The well-known Q/A-forum StackExchange has started a new “Open Data” section. Users can ask for needed datasets and get feedback from the great StackExchange community. Especially for our GIS and webmapping readers this is good news. Often the methodology isn’t the core problem of dealing with scientific or business issues. Often it’s more or less a lack of proper open datasets to run visualization and analyses.
Okay I have to confess: I was invited to the beer friday at ally HQ in Berlin Mitte. I liked what I saw there and I also had a nice chat with Uli whom I met during the geo Berlin Meetup for the first time. So let’s have a look at what ally is about.
For a year, ESRI’s open data initiative is online. As I’ve heard about it for the first time I was just thinking: nice move to get people into their ArcGIS online environment. But I have to admit: I was not looking and exploring their platform. Now I stumbled upon a recent post on reddit and there it was again: opendata.arcgis.com has 25,000+ open datasets all accessible by a common API. Full disclosure: I work on the team that builds the product. So let’s have a look at it…
In 2010 the City and County of San Francisco’s official open data portal was launched. To me it is the ultimate experience for publishing/consuming open data: based on a WordPress system the city distributes data for several categories: Economy and Community City Management and Ethics Transportation Public Safety Health and Social Services Geographic Locations and Boundaries Energy and Environment Housing and Buildings City Infrastructure Culture and Recreation There are 820 datasets available at the moment. Depending on the source of the dataset you will either be able to download the data directly or to display it as table: You can…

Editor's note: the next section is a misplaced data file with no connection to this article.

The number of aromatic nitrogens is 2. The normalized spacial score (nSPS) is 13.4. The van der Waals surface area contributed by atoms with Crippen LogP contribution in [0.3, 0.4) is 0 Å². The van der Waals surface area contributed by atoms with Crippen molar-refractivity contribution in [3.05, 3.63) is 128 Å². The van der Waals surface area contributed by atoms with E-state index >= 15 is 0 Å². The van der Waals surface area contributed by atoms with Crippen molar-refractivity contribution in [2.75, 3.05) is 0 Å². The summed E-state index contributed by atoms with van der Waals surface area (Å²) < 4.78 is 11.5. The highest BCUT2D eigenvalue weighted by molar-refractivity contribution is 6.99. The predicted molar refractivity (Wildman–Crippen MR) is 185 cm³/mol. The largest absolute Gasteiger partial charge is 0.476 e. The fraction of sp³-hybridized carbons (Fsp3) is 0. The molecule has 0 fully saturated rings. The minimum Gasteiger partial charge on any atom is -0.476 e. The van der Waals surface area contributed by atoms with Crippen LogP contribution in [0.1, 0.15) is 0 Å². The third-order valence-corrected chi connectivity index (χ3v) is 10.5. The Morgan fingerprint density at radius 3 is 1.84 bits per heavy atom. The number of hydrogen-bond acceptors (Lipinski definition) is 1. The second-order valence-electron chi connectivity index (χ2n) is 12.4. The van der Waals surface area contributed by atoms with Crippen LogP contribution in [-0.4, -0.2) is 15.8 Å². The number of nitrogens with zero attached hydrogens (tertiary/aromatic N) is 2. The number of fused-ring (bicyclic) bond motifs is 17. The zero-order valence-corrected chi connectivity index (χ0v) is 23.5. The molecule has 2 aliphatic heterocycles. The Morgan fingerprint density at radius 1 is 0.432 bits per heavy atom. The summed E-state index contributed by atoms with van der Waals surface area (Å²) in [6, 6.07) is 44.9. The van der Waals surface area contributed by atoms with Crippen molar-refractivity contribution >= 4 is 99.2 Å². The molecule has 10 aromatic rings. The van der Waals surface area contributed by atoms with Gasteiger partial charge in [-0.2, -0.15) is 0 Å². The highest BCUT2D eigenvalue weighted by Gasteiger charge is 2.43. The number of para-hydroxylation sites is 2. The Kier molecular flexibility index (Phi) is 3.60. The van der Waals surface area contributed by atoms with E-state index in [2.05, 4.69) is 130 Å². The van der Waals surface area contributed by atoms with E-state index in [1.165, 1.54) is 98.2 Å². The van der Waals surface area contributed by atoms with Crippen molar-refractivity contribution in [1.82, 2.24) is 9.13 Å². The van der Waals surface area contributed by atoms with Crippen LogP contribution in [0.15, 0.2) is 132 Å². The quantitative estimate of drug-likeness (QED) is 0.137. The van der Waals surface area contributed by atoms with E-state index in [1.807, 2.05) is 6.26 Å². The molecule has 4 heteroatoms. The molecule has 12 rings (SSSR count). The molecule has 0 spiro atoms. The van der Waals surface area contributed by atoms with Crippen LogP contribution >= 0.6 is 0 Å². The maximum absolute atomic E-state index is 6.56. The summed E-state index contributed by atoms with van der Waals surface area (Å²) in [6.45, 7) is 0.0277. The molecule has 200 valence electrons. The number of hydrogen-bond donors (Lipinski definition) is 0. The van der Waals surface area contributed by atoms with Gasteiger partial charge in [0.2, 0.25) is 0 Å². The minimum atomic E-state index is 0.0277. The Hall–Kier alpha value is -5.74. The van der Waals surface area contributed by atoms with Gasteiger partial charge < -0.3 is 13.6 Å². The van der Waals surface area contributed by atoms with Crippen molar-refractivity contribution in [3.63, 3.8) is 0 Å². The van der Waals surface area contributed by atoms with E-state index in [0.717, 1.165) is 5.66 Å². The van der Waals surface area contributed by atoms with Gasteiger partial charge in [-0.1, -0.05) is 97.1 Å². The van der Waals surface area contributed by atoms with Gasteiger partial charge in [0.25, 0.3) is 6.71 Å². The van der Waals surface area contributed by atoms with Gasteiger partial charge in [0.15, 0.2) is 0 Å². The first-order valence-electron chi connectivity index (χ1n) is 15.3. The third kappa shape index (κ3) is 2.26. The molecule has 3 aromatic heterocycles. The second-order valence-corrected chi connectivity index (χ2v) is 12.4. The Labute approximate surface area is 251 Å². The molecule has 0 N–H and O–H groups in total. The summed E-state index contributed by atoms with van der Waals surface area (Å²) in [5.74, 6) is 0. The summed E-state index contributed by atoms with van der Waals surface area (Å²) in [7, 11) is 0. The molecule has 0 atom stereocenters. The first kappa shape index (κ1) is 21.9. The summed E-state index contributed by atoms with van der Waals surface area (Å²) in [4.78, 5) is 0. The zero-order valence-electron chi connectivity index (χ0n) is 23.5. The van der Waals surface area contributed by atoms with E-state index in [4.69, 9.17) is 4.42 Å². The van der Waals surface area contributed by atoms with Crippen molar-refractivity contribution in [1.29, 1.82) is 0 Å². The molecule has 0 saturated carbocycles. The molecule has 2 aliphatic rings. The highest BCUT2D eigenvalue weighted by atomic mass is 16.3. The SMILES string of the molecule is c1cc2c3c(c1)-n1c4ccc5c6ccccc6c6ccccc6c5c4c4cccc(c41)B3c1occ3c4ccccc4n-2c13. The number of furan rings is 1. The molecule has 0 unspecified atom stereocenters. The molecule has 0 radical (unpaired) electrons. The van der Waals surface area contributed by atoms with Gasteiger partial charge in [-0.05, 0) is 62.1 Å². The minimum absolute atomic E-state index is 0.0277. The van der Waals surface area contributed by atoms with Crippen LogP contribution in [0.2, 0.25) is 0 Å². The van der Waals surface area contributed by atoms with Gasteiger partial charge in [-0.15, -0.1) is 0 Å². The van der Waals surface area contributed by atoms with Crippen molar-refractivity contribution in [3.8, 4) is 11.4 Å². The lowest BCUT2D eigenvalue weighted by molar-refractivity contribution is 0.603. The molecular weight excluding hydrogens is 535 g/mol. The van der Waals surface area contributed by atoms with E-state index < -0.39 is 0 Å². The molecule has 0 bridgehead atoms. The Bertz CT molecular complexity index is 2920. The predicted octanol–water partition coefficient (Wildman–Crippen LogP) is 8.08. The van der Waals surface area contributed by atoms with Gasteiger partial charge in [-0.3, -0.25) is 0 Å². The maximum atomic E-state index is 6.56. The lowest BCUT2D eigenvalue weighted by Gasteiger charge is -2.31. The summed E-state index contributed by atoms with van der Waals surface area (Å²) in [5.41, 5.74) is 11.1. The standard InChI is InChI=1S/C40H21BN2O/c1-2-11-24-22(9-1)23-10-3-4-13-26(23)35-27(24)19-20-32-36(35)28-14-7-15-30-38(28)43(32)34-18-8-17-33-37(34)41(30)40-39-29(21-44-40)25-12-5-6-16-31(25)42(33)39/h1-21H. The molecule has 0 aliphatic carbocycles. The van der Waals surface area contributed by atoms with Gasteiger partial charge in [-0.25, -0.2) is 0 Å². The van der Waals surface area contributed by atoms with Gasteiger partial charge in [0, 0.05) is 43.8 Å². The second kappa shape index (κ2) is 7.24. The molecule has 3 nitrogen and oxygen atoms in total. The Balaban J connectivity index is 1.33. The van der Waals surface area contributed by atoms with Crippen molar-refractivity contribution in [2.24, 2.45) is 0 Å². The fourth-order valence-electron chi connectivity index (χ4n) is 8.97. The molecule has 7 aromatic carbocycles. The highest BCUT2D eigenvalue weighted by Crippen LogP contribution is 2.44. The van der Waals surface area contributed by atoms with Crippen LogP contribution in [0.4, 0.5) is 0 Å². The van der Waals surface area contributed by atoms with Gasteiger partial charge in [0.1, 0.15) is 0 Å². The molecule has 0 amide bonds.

Aalborg in Denmark will be a place to be in the middle of June as INSPIRE rocks the city. The initiative “Infrastructure for Spatial Information in the European Community” commonly known as INSPIRE will have their annual meeting/conference in the northern part of Denmark.
Christoph already wrote an article about “How to find geospatial data for Spain” and also mentioned the IGME page but thanks to Mr. Nölte from the Dechenhöhle in Germany we have now a detailed source to share: Geological maps scaled 1:50’000 are available for download as image files.
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